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that Jesus Christ is God? Then I did wrong to appoint you general:

St. Helena.-Napoleon after Waterloo in 1815 was sent to this island by the English government, on whose generosity he had thrown himself. He died here on the 5th of May, 1821, of cancer in the stomach.

Invalides: Hôtel-des-Invalides, a military hospital in Paris. It contains the tomb of Napoleon I.


1. As we advanced, the valley still opened wider and wider, with a gentle ascent, and became full of shrubs and tufts of herbs, shut in on each side by lofty granite ridges with rugged, shattered peaks a thousand feet high, while the face of Horeb rose directly before us. Both my companion and myself involuntarily exclaimed, "Here is room enough for a large encampment!"

2. Reaching the top of the ascent, or watershed, a fine broad plain lay before us, sloping down gently towards the S.S.E., inclosed by rugged and venerable mountains of dark granite, stern naked splintered peaks and ridges of indescribable grandeur, and terminated at the distance of more than a mile by the bold and awful front of Horeb, rising perpendicularly in frowning majesty, from twelve to fifteen hundred feet in height.

3. It was a scene of solemn grandeur wholly unexpected, and such as we had never seen; and the associations which at the moment rushed upon our minds were almost overwhelming. As we went on, new points of interest were continually opening to our view. On the left of Horeb, a deep and narrow valley runs up S.S.E. between lofty walls of rock, as if in continuation of the S. E. corner of the plain. In this valley, at the distance of near a mile from the plain, stands the convent; and the deep verdure of its fruit-trees and cypresses is seen as the traveller approaches,-an oasis of beauty amid scenes of the sternest desolation.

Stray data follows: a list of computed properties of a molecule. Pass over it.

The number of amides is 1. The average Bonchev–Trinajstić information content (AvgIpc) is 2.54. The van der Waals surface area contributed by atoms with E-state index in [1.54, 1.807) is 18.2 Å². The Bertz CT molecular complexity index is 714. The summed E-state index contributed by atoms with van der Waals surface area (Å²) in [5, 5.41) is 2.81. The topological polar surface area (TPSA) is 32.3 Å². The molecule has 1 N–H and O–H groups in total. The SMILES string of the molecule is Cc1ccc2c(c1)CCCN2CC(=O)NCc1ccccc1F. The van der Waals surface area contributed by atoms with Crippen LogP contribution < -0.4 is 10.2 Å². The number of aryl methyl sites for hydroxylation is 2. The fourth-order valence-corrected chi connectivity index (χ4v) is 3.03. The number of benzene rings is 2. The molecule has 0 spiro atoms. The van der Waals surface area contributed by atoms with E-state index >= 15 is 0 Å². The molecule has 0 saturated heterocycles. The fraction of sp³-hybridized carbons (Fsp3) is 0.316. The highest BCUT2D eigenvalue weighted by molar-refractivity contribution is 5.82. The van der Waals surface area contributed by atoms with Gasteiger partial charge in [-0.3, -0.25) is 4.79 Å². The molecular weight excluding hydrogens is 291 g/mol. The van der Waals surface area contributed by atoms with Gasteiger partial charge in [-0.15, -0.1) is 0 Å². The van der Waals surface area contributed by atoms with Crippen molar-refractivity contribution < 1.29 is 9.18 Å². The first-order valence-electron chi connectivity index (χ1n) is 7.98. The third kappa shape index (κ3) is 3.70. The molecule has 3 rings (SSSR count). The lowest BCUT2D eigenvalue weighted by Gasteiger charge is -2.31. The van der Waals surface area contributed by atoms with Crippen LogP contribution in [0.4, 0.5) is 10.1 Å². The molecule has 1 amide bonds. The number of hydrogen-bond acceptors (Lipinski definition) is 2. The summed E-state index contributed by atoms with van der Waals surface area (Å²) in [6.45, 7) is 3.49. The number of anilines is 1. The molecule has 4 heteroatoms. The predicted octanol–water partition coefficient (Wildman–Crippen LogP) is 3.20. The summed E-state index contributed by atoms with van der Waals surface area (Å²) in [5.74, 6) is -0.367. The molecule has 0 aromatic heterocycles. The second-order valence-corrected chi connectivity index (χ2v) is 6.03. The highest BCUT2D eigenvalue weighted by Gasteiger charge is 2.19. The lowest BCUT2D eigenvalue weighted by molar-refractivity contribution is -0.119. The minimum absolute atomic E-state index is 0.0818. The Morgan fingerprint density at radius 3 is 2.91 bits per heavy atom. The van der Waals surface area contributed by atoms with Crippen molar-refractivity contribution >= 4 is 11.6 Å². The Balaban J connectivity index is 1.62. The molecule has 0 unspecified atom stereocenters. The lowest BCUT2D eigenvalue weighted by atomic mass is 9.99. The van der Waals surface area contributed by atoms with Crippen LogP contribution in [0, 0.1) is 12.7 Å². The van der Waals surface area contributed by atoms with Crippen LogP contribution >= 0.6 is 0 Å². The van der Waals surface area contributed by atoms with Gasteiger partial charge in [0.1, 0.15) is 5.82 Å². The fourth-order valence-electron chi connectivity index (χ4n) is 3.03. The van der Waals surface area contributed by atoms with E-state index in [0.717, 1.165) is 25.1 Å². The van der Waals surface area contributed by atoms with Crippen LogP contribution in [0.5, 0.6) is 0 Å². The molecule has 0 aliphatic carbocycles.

4. Still advancing, the front of Horeb rose like a wall before us; and one can approach quite to the foot and touch the mount. As we crossed the plain, our feelings were strongly affected at finding here, so unexpectedly, a spot so entirely adapted to the scriptural account of the giving of the law. No traveller has described this plain, nor even mentioned it, except in a slight and general manner, probably because the most have reached the convent by another route, without passing over it; and perhaps too because neither the highest point of Sinai (now called Jebel Mûsa), nor the still loftier summit of St. Catharine, is visible from any part of it.

5. The extreme difficulty and even danger of the ascent was well rewarded by the prospect that now opened before us.

The whole plain er-Râhah lay spread out beneath our feet, with the adjacent wadys and mountains; while Wady esh-Sheikh on the right, and the recess on the left, both connected with and opening broadly from er-Râhah, presented an area which serves nearly to double that of the plain. Our conviction was strengthened that here, or on some one of the adjacent cliffs, was the spot where the Lord “ descended in fire” and proclaimed the law.

6. Here lay the plain where the whole congregation might be assembled; here was the mount that could be approached and touched, if not forbidden; and here the mountain brow, where alone the lightnings and the thick cloud would be visible, and the thunders and the voice of the trump be heard, when the Lord “ came down in the sight of all the people upon Mount Sinai.” We gave ourselves up to the impressions of the awful scene, and read, with a feeling that will never be forgotten, the sublime account of the transaction and the commandments there promulgated, in the original words as recorded by the great Hebrew legislator.Edward Robinson (1794–1864).